Pillow Forts and Melt Downs

pillow_fortThis has been a truly tough winter for my oldest son. He has suffered the oppression of being stuck with Mom (eye roll) everyday including a rough three-day holiday power outage. The poor kid had more play dates cancelled due to stupidly cold sub-zero temperatures. His favorite cat, Stella died. And to top all of that, his little brother started doing cute stuff like babbling his first word, and rolling over, and generally causing every single adult in the room to gush. Poor kid.

Not being a total dud of a Mom, I decided that my child needed a serious day of fun. Since we were stuck at home for yet another silly winter weather related misfortune, it fell to me to make our house something of an adventure land. So, I did what any Mom with two chairs, a set of embarrassingly old sheets, and a bag of chocolate chips would do: I built a pillow fort.

The fort, nicknamed Club Kid, cost us nine pillows and three blankets. The child was beyond excited to be using his flashlight during the day to flip through his books while he stuffed his little face with chocolate chips. His dog laid next to him quietly begging for snacks and behind-the-ear scratches. For about thirteen minutes it was really nice. Like a Rockwell painting kind of nice.

And then an avalanche of complaints and whining burst through the thin sheets. The sound was shrill and annoying. The kid clearly needed a nap. Perhaps the chocolate chips were a foolish idea.

Having small children tethered to me during a harshly cold Maine winter is both a blessing and a cursed level of hell. On the one hand I have the great privilege of watching my children turn into little marvelous people. On the other hand, I am the first target in the war of Cranky Child Versus Everything. I am not the kind of person who handles confrontation very well to begin with. A cranky four year-old is enough to make me want to jump ship some days. Or hide under my covers. Or beg my husband for a lobotomy. And so I resort to distraction so to throw my child off the grumpy track and headed back toward a pleasant demeanor.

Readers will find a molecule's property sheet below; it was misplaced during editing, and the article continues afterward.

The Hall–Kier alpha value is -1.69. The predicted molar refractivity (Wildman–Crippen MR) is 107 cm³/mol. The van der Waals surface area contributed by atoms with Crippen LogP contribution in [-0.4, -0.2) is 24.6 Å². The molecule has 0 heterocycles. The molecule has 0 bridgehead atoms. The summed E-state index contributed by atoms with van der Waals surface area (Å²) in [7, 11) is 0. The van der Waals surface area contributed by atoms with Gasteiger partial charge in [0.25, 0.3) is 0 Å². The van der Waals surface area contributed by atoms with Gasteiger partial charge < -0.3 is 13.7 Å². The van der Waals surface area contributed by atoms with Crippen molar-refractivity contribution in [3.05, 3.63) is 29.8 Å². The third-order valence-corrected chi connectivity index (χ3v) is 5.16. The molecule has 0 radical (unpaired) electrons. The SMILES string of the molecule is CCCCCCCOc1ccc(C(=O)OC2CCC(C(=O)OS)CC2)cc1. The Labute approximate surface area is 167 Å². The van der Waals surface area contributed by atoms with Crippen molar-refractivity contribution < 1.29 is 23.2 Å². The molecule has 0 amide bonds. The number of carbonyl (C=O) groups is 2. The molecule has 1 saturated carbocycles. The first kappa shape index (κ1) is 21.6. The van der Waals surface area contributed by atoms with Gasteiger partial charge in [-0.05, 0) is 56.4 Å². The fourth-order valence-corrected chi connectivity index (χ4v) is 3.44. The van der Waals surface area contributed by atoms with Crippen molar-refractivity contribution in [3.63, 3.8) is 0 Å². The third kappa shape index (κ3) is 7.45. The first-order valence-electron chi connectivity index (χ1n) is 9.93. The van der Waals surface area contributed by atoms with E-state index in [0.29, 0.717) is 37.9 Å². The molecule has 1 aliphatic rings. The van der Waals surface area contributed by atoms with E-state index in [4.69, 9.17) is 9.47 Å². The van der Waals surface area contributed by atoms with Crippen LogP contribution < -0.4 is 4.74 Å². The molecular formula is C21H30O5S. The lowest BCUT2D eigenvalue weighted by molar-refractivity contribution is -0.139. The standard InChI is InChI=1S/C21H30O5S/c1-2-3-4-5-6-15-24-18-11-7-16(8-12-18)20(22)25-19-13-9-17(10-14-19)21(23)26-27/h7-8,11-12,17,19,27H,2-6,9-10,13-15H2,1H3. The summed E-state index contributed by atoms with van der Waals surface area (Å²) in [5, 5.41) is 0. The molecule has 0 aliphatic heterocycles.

This winter has taught me some valuable Mom lessons:

  • There is no shame in letting the house turn into total chaos as long as the inhabitants are all happy.
  • Eating breakfast food for dinner, wearing pajamas all day, and singing the same song repeatedly – for more than an hour, does not a Nut House make. If it helps the time pass without fuss and fluster then by all means…let it fly.
  • TV is not always bad. Even if the thing is on all day despite the best intentions.
  • Letting the child pummel me with snowballs totally passes for Gestalt Therapy.
  • Glow sticks in a nighttime bath are pretty cool when the bath occupant is four. Or thirty-four.
  • The power of sayingYes to a small person’s simplest demands and grandest ideas can sometimes shift the reality of a home into something truly spectacular.

I have not figured out the secret to preventing meltdowns. Believe me, if I did then I would blog about it all the livelong day. But I have figured out some smaller and probably more important things that have certainly made life around this house a bit less frantic and a tad more tolerable…until spring, anyhow. And then all bets are off.

Sarah Cottrell

About Sarah Cottrell

Maine-based writer Sarah Cottrell is the voice behind Housewife Plus at the Bangor Daily News and is a regular contributor to Disney’s Babble and Momtastic. She is a co-author in six books including I Still Just Want To Pee Alone from the New York Times Bestselling series. Sarah’s work has also been highlighted and featured by SELF Magazine, National Public Radio, Washington Post, and VICE Tonic.